Your house didn't twirl from a cyclone and fall from Oz one day. It was most likely crafted for that lot, the Northwest weather and has undergone some changes throughout the years - a baby's room became a sanctuary for teen heartthrob posters years later, and is now used as an exercise room, or something.
At some point you trusted someone within your home to fix something or make a room better, or to professionally unglue all those glossy heartthrob magazine pictures. (Note to dad: I'm sorry about that, they were a good band).
But how do you find skilled contractors? References from friends? The Internet?
Because I am organizer of the Homes section in the Lake Oswego Review and West Linn Tidings, I was chosen to judge the Boothmanship Awards at this years Home Improvement and Remodeling Show held at the Oregon Convention Center in Portland that took place Sept. 27 to 30.
Hundreds of new construction and home improvement companies filled exhibit hall D to meet with potential customers, display products and answer questions.
And it seemed to be working.
Put on by the Oregon Remodelers Association, the event was a hit again this year.
In the Northwest, our homes are our livelihood, our warmth and our shelter from the cold and rain for nine months out of the year. We spend so much time inside our homes, they should look nice. They should be comfortable. They should be inspired by our personality.
Sure. Why not? With small booths, medium sized booths and enormous displays with hot tubs, fireplaces and what looked like a jungle set from Indiana Jones, the show offered a little bit of everything.
Cloth dividers contained each company, like live advertisements. Some also sheetrocked walls, hung pictures and installed countertops, while others brought in plants, fountains and flooring samples. And then there were the ones who brought in portable trailers that they drive to job sites.
As I meandered through the rows of booths with the two other judges, I took note of which displays I was drawn to.
Coming from a family of Realtors, interior designers and a mom who moves furniture around every month or so - love the new zebra carpet, by the way - I consider my upbringing an extension of my education of the home industry.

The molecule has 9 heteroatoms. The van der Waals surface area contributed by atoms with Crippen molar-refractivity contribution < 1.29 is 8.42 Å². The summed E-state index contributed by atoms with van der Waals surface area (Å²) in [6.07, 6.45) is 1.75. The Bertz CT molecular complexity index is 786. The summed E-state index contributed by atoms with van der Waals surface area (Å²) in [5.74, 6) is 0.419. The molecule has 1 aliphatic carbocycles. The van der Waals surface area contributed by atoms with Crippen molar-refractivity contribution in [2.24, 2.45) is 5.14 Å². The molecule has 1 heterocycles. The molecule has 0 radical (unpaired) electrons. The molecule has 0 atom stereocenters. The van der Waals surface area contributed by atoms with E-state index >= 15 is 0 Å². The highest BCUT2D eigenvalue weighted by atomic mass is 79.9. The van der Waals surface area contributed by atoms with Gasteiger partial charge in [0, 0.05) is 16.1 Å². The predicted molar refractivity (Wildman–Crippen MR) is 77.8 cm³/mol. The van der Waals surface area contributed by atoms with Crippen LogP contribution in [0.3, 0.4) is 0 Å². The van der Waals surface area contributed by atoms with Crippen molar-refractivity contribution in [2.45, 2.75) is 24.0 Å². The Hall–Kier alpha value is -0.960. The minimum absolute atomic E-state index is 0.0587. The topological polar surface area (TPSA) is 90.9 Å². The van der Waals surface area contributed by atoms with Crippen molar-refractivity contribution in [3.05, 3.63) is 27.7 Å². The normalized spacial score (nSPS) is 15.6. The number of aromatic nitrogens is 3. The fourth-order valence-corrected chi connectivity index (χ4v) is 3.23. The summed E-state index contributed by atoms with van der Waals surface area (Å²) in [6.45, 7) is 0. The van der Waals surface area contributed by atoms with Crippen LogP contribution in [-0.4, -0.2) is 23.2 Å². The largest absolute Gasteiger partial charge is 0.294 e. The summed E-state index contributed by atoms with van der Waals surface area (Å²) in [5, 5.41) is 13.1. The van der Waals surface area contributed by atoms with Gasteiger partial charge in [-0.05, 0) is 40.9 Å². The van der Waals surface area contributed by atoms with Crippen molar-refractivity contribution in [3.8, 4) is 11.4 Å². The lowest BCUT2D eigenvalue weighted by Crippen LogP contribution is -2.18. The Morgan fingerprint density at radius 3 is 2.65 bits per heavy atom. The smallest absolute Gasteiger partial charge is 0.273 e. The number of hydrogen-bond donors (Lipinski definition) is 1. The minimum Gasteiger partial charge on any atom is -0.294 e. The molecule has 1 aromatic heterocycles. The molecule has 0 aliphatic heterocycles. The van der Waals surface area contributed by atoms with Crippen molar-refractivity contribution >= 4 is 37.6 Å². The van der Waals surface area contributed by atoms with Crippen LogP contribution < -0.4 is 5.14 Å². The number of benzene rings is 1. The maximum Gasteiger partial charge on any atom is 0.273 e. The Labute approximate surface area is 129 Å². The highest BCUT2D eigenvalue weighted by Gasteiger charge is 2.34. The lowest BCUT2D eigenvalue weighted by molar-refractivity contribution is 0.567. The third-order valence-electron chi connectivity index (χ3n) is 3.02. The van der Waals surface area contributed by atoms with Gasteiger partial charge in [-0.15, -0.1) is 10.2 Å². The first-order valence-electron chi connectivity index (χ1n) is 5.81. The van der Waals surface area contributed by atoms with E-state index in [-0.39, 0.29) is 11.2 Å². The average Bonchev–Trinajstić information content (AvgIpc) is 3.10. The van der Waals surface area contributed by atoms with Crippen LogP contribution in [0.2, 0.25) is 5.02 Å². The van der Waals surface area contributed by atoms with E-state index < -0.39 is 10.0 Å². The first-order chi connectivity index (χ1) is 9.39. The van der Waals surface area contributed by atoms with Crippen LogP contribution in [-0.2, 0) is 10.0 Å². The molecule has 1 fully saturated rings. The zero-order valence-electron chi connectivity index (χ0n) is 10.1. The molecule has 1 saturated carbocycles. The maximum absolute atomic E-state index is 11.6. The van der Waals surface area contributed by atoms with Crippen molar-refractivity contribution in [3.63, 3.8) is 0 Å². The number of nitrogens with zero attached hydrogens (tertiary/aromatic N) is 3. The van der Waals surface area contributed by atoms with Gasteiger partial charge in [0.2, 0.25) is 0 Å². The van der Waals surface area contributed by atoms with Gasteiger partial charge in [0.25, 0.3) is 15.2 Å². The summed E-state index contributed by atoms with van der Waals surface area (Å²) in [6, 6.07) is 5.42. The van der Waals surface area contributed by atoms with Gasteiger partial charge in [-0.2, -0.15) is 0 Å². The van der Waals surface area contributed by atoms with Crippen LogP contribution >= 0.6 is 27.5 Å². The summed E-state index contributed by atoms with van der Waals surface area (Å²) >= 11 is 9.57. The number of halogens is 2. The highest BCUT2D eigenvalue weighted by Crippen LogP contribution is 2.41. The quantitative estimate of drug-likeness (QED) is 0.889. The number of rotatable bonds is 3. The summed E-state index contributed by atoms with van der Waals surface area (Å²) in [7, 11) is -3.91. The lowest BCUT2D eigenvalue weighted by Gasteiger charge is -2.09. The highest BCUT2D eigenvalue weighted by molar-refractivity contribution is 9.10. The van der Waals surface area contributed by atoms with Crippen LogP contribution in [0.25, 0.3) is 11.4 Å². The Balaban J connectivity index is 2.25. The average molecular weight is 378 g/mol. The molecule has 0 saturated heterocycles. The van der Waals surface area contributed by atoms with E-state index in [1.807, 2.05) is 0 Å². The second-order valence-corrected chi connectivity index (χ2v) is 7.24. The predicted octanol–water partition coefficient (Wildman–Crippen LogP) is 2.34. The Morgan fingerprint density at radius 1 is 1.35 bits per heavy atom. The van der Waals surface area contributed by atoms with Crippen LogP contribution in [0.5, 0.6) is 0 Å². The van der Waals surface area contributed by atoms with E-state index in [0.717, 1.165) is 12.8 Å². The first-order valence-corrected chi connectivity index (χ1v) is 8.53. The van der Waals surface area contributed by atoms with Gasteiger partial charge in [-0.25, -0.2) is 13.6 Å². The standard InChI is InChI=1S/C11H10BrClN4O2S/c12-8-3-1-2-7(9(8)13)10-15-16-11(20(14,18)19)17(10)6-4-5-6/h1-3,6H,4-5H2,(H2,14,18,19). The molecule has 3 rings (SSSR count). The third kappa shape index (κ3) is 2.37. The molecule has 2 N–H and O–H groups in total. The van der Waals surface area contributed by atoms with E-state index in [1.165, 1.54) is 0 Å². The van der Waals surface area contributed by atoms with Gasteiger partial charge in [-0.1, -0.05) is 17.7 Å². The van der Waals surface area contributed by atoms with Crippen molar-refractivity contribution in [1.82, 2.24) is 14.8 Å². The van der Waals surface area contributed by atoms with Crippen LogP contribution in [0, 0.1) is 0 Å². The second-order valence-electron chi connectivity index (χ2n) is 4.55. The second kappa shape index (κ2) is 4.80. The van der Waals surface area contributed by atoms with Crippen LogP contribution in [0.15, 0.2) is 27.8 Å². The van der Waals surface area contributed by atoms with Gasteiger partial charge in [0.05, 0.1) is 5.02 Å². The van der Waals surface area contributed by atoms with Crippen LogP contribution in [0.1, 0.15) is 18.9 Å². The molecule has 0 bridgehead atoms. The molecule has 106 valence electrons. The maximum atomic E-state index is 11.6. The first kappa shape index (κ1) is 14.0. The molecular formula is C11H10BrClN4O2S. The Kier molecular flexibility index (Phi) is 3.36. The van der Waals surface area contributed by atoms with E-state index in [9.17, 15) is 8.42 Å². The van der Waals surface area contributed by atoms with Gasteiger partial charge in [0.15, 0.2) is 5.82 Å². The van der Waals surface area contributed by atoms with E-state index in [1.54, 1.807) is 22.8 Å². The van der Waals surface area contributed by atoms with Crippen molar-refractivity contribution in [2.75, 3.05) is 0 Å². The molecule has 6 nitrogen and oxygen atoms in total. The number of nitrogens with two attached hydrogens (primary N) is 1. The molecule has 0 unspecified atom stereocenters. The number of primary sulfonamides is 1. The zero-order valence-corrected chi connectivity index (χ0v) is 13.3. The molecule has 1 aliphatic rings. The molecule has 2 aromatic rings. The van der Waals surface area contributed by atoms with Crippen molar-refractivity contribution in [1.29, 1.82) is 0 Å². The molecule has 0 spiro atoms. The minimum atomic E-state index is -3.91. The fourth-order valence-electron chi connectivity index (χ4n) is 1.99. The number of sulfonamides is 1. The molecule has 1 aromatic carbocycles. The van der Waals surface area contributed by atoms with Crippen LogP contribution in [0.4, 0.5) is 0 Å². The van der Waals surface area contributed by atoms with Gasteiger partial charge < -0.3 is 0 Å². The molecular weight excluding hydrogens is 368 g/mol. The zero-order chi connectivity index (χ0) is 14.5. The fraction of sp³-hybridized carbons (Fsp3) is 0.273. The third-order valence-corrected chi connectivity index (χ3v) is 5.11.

As a judge, I was not only interested in which booth looked the best, but which people I connected with. Did folks seem happy to be sharing their products? Were they engaging in conversations with visitors? Knowledgeable about their product?
Or, were they gnawing on a sandwich complaining about their wives? (Yes, I witnessed this.)
Did the people seem interested to talk to me? Could I envision them working on my home project? What did their booth say about their company? Do they care about their presentation? Do they even know their name? (One company demonstrating bathroom tile cleaner couldn't remember.)
So, what makes a good booth?
Sure, legible signs, pamphlets with company information and friendly employees are helpful, but a good booth is up to the homeowner to decide. As judges, we really had little to discuss after rating each booth. The clear winners stood out, and tons of the booths could have also won honors. It was an impressive showing.
If a company makes you feel comfortable and you enjoy their services it seemed worthwhile to grab their business card and contact them. The home show is kind of like dating, I guess. There are options, and you don't want to feel obligated to a company you aren't in love with.
Check out home tours - date around, play the field, so to speak - until you find your match. If you are going to complete an extensive house remodel, you might as well make a friend during the process.
And you can start at next year's Home Improvement and Remodeling Show.
Someday I'll be a homeowner - and hopefully sooner, rather than later, I'm acquiring way too much hand-me-down furniture.
And at that point I probably won't be walking around the Home Improvement and Remodeling Show with a clipboard, rating booths.
Instead, I'll be gathering information from the many home companies that can offer ideas to make my sanctuary - and my most important financial investment - special. Like, a built in karaoke room with a raised stage, lights, oversized television screens and only musical selections from Aerosmith.
Okay, okay, let's not get ahead of ourselves.
Nicole DeCosta is a reporter with the Lake Oswego Review and West Linn Tidings and coordinates the weekly Homes section.